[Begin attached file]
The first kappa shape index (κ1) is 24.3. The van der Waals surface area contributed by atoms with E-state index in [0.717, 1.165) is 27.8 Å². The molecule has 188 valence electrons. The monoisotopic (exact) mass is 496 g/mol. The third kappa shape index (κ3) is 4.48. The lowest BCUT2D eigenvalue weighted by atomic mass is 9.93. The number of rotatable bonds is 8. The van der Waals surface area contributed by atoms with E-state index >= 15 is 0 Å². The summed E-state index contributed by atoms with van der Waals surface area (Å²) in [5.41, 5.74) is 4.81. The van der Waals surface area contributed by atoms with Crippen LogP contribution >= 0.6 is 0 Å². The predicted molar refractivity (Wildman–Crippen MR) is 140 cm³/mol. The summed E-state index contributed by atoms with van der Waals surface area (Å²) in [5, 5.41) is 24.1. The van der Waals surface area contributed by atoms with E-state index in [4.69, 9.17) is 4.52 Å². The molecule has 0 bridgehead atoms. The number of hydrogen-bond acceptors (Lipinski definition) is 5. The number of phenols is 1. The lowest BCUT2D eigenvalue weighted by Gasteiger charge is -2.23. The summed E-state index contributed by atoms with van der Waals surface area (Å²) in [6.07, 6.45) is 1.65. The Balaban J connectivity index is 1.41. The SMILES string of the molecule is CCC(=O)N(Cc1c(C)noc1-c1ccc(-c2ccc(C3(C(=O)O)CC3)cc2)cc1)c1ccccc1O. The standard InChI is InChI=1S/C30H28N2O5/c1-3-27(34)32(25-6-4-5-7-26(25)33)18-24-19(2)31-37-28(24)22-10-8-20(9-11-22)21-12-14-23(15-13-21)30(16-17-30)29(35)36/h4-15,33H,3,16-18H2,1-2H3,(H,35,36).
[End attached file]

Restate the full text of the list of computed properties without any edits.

The first kappa shape index (κ1) is 24.3. The van der Waals surface area contributed by atoms with E-state index in [0.717, 1.165) is 27.8 Å². The molecule has 188 valence electrons. The monoisotopic (exact) mass is 496 g/mol. The third kappa shape index (κ3) is 4.48. The lowest BCUT2D eigenvalue weighted by atomic mass is 9.93. The number of rotatable bonds is 8. The van der Waals surface area contributed by atoms with E-state index >= 15 is 0 Å². The summed E-state index contributed by atoms with van der Waals surface area (Å²) in [5.41, 5.74) is 4.81. The van der Waals surface area contributed by atoms with Crippen LogP contribution >= 0.6 is 0 Å². The predicted molar refractivity (Wildman–Crippen MR) is 140 cm³/mol. The summed E-state index contributed by atoms with van der Waals surface area (Å²) in [5, 5.41) is 24.1. The van der Waals surface area contributed by atoms with E-state index in [4.69, 9.17) is 4.52 Å². The molecule has 0 bridgehead atoms. The number of hydrogen-bond acceptors (Lipinski definition) is 5. The number of phenols is 1. The lowest BCUT2D eigenvalue weighted by Gasteiger charge is -2.23. The summed E-state index contributed by atoms with van der Waals surface area (Å²) in [6.07, 6.45) is 1.65. The Balaban J connectivity index is 1.41. The SMILES string of the molecule is CCC(=O)N(Cc1c(C)noc1-c1ccc(-c2ccc(C3(C(=O)O)CC3)cc2)cc1)c1ccccc1O. The standard InChI is InChI=1S/C30H28N2O5/c1-3-27(34)32(25-6-4-5-7-26(25)33)18-24-19(2)31-37-28(24)22-10-8-20(9-11-22)21-12-14-23(15-13-21)30(16-17-30)29(35)36/h4-15,33H,3,16-18H2,1-2H3,(H,35,36).